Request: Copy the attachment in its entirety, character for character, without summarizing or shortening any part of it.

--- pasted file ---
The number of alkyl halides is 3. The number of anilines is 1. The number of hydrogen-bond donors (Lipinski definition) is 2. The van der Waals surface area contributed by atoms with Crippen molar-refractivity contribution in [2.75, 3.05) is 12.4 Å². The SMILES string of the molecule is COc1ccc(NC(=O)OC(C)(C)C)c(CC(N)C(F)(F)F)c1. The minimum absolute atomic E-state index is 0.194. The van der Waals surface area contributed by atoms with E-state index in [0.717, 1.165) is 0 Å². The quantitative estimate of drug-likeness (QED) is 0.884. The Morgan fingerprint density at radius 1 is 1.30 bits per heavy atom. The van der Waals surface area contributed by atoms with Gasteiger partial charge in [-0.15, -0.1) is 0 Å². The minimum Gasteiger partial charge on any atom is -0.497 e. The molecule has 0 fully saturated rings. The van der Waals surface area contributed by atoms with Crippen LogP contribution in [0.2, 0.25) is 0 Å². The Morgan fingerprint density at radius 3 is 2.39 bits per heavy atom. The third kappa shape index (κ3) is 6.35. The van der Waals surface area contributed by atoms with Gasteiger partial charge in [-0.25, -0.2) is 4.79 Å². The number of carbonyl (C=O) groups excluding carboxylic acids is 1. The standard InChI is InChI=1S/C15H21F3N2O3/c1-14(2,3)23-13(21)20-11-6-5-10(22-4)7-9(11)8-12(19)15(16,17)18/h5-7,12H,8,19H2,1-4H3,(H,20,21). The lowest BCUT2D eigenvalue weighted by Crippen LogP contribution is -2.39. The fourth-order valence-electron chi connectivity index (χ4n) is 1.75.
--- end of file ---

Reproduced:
The number of alkyl halides is 3. The number of anilines is 1. The number of hydrogen-bond donors (Lipinski definition) is 2. The van der Waals surface area contributed by atoms with Crippen molar-refractivity contribution in [2.75, 3.05) is 12.4 Å². The SMILES string of the molecule is COc1ccc(NC(=O)OC(C)(C)C)c(CC(N)C(F)(F)F)c1. The minimum absolute atomic E-state index is 0.194. The van der Waals surface area contributed by atoms with E-state index in [0.717, 1.165) is 0 Å². The quantitative estimate of drug-likeness (QED) is 0.884. The Morgan fingerprint density at radius 1 is 1.30 bits per heavy atom. The van der Waals surface area contributed by atoms with Gasteiger partial charge in [-0.15, -0.1) is 0 Å². The minimum Gasteiger partial charge on any atom is -0.497 e. The molecule has 0 fully saturated rings. The van der Waals surface area contributed by atoms with Crippen LogP contribution in [0.2, 0.25) is 0 Å². The Morgan fingerprint density at radius 3 is 2.39 bits per heavy atom. The third kappa shape index (κ3) is 6.35. The van der Waals surface area contributed by atoms with Gasteiger partial charge in [-0.25, -0.2) is 4.79 Å². The number of carbonyl (C=O) groups excluding carboxylic acids is 1. The standard InChI is InChI=1S/C15H21F3N2O3/c1-14(2,3)23-13(21)20-11-6-5-10(22-4)7-9(11)8-12(19)15(16,17)18/h5-7,12H,8,19H2,1-4H3,(H,20,21). The lowest BCUT2D eigenvalue weighted by Crippen LogP contribution is -2.39. The fourth-order valence-electron chi connectivity index (χ4n) is 1.75.